Updated: Aug 16
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Brunch, lunch or dinner this vegetarian tomato pie won't disappoint you! Here's one of the best-loved recipes in my family—tomato pie! Perfect at the peak of summer tomato season.
I love getting fresh tomatoes from the farmers market, or visiting a local farm, especially in the summer when almost every tomato you stumble upon is amazing.
Yesterday we went local restaurant and I heard over the shoulder, costumer asking the waiters is there any tomato pie left from lunch menu?
Yes, tomato pie is a big deal here in a South! And I don't remember a year when I have not made one. There so many ways to make it, and there so many recipes out there to choose from it.
Today I want to share with you a recipe that I have made many times, and have received numerous compliments. This recipe was first published 2020, and I encourage you to check out this post. I have made some improvements to that recipe, one being the addition of HOMEMADE ricotta cheese! Oh yes, most Southern traditional pies are made with mayo and raw onions, and my pie is different & unique in its own way.
ABOUT OUR TRIP TO THE TOMATO FIELD
It's a yearly family tradition for us to pick our own tomatoes along with peppers, fresh corn, eggplant, watermelon etc. Eating unwashed produce directly from the field with the kids competing to see who can eat the most and who can find the most odd shaped looking veggies is so much fun.
Look at these happy faces in the middle of the farm.
It's important to let your children see how food is grown and harvested in addition to understanding that fresh is always best. I know many of you may believe that you don't have time for picking fresh produce.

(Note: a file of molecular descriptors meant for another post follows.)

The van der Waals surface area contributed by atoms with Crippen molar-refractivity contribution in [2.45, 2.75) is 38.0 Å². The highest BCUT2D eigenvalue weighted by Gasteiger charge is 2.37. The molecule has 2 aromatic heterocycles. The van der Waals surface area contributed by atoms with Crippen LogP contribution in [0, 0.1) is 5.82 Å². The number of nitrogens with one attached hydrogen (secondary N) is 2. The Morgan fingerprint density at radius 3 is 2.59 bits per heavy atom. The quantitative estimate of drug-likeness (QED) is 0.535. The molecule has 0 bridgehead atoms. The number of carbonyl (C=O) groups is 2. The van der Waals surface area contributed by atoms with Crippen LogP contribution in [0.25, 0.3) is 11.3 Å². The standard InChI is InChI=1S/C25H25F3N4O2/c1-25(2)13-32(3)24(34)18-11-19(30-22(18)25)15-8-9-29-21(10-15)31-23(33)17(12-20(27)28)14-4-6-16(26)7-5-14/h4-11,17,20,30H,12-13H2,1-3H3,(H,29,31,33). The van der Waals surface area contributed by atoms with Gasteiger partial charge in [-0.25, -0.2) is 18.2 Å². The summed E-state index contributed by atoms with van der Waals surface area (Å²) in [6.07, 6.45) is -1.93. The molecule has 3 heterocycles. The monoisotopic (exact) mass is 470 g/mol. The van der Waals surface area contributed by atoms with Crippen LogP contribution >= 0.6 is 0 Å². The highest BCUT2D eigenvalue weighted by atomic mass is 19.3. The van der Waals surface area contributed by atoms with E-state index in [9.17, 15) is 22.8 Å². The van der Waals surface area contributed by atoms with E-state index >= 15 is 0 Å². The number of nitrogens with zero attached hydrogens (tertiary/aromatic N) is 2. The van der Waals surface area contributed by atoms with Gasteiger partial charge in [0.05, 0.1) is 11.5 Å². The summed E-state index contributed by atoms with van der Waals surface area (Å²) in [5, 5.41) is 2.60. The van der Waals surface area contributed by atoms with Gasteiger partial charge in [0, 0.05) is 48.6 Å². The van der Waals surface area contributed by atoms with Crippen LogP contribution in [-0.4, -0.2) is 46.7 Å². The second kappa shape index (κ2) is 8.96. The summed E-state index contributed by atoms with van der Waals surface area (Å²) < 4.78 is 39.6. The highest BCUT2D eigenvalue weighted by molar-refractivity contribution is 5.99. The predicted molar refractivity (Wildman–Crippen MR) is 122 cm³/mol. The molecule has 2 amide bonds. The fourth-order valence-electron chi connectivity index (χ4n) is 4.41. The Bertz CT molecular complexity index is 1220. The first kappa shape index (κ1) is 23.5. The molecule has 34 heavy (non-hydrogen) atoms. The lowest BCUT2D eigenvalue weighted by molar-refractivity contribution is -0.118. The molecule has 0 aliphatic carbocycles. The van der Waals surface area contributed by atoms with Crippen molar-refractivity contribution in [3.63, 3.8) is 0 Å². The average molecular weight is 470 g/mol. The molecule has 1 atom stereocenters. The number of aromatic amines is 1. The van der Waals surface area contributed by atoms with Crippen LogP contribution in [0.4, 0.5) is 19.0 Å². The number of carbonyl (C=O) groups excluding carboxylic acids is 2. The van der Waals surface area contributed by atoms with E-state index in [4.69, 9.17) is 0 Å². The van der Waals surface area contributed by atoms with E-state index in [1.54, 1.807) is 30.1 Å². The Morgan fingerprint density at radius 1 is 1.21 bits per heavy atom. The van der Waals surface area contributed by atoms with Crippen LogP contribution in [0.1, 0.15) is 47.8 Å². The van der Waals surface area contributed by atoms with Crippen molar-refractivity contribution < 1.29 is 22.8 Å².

Think about this; how much time do you have to drag kids to multiple sports activities with the big hope that your little Johnny may become a big football player or will learn how to kick his ball better than everyone in town. Shouldn't it be just as important to teach children about food and to do so from a very early age on how plants are grown and how to prepare them? It's important knowledge to obtain because it encourages overall better health. Raising a picky eater is challenging, isn't it? Consider creating your own seasonal trips to your local farm or farmer's market with your kids. Get them excited about touching smelling and picking out their own food and taking it home to create a delicious meal.
WHAT DO I LIKE ABOUT THIS TOMATO PIE?
HOMEMADE BUTTERY SUPER FLAKY CRUST
HOMEMADE FRESH RICOTTA CHEESE
CARAMELIZED SWEET ONIONS
DELIGHTFUL HEIRLOOM TOMATOES
MELTED MOZZARELLA ON THE TOP
ABOUT TOMATO WISDOM
If you can't grow your own, try your absolute best to buy heirloom tomatoes and take advantage of purchasing them from your local farmer's market. Shipping and storing tomatoes generally requires refrigeration and temperatures below fifty degrees for long periods. This is the point at which the tomato texture and flavor suffer. Therefore, what you are buying in the grocery store is a reduced quality product! Fresh is best and trust me, you can taste the difference!!
When you get your tomatoes home, store them with their STEM SIDE DOWN IN A SINGLE LAYER IN A COOL DARK PLACE. This will slow down decay.
HERE IS WHAT YOU'LL NEED TO MAKE THIS TOMATO PIE:
Ricotta cheese, homemade or not
Salt, freshly ground black pepper
Fresh basil, thyme
WHAT IS RICOTTA CHEESE?
Ricotta is a delightful white, mild, fresh cheese that is wonderful in so many different recipes. With its soft texture and slightly sweet flavor, it makes for a great staple cheese.
It was originally created in Italy when cheesemakers started using the whey that was left behind from making mozzarella and provolone.
So, I guess the saying holds true in this case that one man’s trash is another man’s treasure.
HOW TO MAKE RICOTTA CHEESE AND WHY BOTHER?
The best part about homemade ricotta cheese is that you can easily make it at home in less than 30 minutes with everyday kitchen utensils and three simple ingredients.
You are going to have a wonderful creamy cheese that has a many uses in the kitchen plus you are going to avoid unnecessary ingredients such as Xanthan Gum, Locust Bean Gum, Guar Gum (Stabilizers).
You will need:
4 cups of whole milk, if you can find raw it is better of course
1/2 -1 cup heavy cream
1 teaspoon salt
1/4 cup white wine vinegar or lemon juice
STEP 1 - Place the milk in a large pot over medium-low heat.
STEP 2 - Let the milk warm gradually to 184°F-190°F or 90°C, monitoring the temperature with an instant-read thermometer.